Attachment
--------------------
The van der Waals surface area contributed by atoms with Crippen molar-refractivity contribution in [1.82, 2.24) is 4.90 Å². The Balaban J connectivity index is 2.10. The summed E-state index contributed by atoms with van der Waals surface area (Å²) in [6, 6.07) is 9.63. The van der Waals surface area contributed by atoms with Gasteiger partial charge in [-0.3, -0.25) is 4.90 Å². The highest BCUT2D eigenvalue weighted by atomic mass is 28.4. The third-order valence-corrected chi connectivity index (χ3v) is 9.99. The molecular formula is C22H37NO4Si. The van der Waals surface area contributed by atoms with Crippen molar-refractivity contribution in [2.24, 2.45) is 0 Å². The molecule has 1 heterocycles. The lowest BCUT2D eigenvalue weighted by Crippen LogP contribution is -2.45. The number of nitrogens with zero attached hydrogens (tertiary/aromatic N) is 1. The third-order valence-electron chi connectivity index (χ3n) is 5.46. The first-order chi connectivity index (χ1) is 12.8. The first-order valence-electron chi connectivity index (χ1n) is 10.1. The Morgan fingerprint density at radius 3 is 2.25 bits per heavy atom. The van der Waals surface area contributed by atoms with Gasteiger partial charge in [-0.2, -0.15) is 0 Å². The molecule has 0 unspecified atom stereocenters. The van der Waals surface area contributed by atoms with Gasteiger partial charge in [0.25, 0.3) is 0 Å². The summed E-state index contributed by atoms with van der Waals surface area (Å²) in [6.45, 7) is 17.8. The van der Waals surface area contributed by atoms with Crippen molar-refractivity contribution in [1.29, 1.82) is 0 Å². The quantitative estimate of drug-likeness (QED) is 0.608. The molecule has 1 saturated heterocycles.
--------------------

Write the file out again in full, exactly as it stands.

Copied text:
The van der Waals surface area contributed by atoms with Crippen molar-refractivity contribution in [1.82, 2.24) is 4.90 Å². The Balaban J connectivity index is 2.10. The summed E-state index contributed by atoms with van der Waals surface area (Å²) in [6, 6.07) is 9.63. The van der Waals surface area contributed by atoms with Gasteiger partial charge in [-0.3, -0.25) is 4.90 Å². The highest BCUT2D eigenvalue weighted by atomic mass is 28.4. The third-order valence-corrected chi connectivity index (χ3v) is 9.99. The molecular formula is C22H37NO4Si. The van der Waals surface area contributed by atoms with Crippen molar-refractivity contribution in [2.24, 2.45) is 0 Å². The molecule has 1 heterocycles. The lowest BCUT2D eigenvalue weighted by Crippen LogP contribution is -2.45. The number of nitrogens with zero attached hydrogens (tertiary/aromatic N) is 1. The third-order valence-electron chi connectivity index (χ3n) is 5.46. The first-order chi connectivity index (χ1) is 12.8. The first-order valence-electron chi connectivity index (χ1n) is 10.1. The Morgan fingerprint density at radius 3 is 2.25 bits per heavy atom. The van der Waals surface area contributed by atoms with Gasteiger partial charge in [-0.2, -0.15) is 0 Å². The molecule has 0 unspecified atom stereocenters. The van der Waals surface area contributed by atoms with Gasteiger partial charge in [0.25, 0.3) is 0 Å². The summed E-state index contributed by atoms with van der Waals surface area (Å²) in [6.45, 7) is 17.8. The van der Waals surface area contributed by atoms with Crippen molar-refractivity contribution in [1.29, 1.82) is 0 Å². The quantitative estimate of drug-likeness (QED) is 0.608. The molecule has 1 saturated heterocycles.